In 2018 Planned Parenthood supporters resisted, persisted, and voted. Victories in Minnesota were powered by YOU—women, people of color, LGBTQ people, Planned Parenthood patients, and young people—who stepped up, took action, and made change. Because of you, we’re starting 2019 stronger than ever.
As we look ahead to next year, let’s take a look back at some of our favorite moments of 2018—historic firsts, hard-fought victories, and memorable milestones—all because of the dedication and activism of supporters just like you.
Since he took office in 2011, Governor Mark Dayton has been a steadfast advocate for Planned Parenthood. As Minnesota prepares for Governor Walz to take office in January, we’re taking a moment to celebrate the legacy and contributions of Governor Dayton. Join us by sending your own message of thanks to Governor Dayton’s office.
No one should have to live without affordable access to health care. We know that your insurance coverage plays a huge role in the medical decisions you make for yourself and your family. That’s why Planned Parenthood has assembled a team of the very best MNsure-certified Navigators to help you get covered without having to choose between check-ups and groceries.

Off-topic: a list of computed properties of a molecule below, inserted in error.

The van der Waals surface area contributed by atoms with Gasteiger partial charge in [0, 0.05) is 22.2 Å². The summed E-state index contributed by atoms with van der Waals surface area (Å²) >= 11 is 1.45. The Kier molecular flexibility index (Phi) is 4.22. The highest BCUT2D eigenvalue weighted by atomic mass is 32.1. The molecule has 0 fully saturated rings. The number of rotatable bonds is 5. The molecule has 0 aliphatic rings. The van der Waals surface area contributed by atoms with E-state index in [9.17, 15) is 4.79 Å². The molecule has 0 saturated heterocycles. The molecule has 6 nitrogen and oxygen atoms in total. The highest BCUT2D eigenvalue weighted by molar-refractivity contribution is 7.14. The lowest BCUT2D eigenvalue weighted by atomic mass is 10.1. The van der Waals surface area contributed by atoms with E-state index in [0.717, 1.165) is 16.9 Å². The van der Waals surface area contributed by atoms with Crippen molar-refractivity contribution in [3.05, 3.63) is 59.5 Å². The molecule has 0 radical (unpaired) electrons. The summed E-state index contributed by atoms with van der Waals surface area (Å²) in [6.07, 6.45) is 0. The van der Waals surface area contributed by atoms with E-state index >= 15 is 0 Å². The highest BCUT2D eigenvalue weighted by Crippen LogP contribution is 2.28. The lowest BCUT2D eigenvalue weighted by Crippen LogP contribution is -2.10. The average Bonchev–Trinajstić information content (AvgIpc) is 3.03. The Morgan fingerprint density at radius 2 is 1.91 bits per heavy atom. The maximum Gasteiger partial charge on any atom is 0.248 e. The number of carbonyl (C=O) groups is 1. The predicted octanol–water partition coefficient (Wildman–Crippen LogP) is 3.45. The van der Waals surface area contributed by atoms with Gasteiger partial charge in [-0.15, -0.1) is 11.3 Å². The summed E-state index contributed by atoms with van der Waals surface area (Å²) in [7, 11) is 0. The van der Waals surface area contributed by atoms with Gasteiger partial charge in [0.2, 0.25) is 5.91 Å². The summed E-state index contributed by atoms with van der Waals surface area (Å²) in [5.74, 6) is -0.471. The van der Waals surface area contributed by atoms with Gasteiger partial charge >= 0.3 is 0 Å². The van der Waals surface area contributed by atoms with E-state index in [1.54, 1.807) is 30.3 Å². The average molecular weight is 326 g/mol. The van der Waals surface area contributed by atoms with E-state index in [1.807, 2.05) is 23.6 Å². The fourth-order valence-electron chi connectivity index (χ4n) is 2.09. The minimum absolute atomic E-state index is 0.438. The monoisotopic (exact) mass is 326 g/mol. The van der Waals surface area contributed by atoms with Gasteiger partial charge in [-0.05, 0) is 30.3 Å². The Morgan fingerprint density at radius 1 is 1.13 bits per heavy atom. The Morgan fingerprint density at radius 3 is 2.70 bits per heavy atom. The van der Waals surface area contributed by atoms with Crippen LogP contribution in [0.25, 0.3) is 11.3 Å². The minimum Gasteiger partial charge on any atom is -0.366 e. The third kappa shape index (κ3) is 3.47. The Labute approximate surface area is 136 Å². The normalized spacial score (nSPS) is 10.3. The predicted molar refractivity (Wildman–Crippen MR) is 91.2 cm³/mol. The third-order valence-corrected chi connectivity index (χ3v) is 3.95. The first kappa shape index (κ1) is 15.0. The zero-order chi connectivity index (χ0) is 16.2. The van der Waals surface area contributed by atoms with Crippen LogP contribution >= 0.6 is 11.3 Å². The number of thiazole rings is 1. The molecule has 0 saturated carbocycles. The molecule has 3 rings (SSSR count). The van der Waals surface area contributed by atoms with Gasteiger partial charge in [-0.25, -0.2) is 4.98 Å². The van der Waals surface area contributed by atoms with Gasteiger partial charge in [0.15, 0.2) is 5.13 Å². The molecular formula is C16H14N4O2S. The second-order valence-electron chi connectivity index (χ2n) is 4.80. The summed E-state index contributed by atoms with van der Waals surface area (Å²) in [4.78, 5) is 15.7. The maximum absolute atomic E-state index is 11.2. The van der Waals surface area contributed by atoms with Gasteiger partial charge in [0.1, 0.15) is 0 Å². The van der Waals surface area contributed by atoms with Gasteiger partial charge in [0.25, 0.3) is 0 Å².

In a victory for Planned Parenthood, the U.S. Supreme Court denied review of two appellate court decisions which found that terminating Planned Parenthood providers from the Medicaid program likely violated patients’ rights.
The Affordable Care Act (aka Obamacare) is still in effect. That means that birth control—including IUDs and the implant—is still covered without a copay. In Minnesota, you can sign up for coverage during open enrollment between November 1, 2018 and January 13, 2019.
On January 1, L.F.’s new health insurance went into effect. And on January 21, she had a successful total hip replacement.
Like many people, Jasmine depends on prescription medications to keep her healthy. But when she left her job to prepare for medical school, her monthly medical bills became too much to handle. She worried that she might have to quit school if she couldn't find affordable health insurance.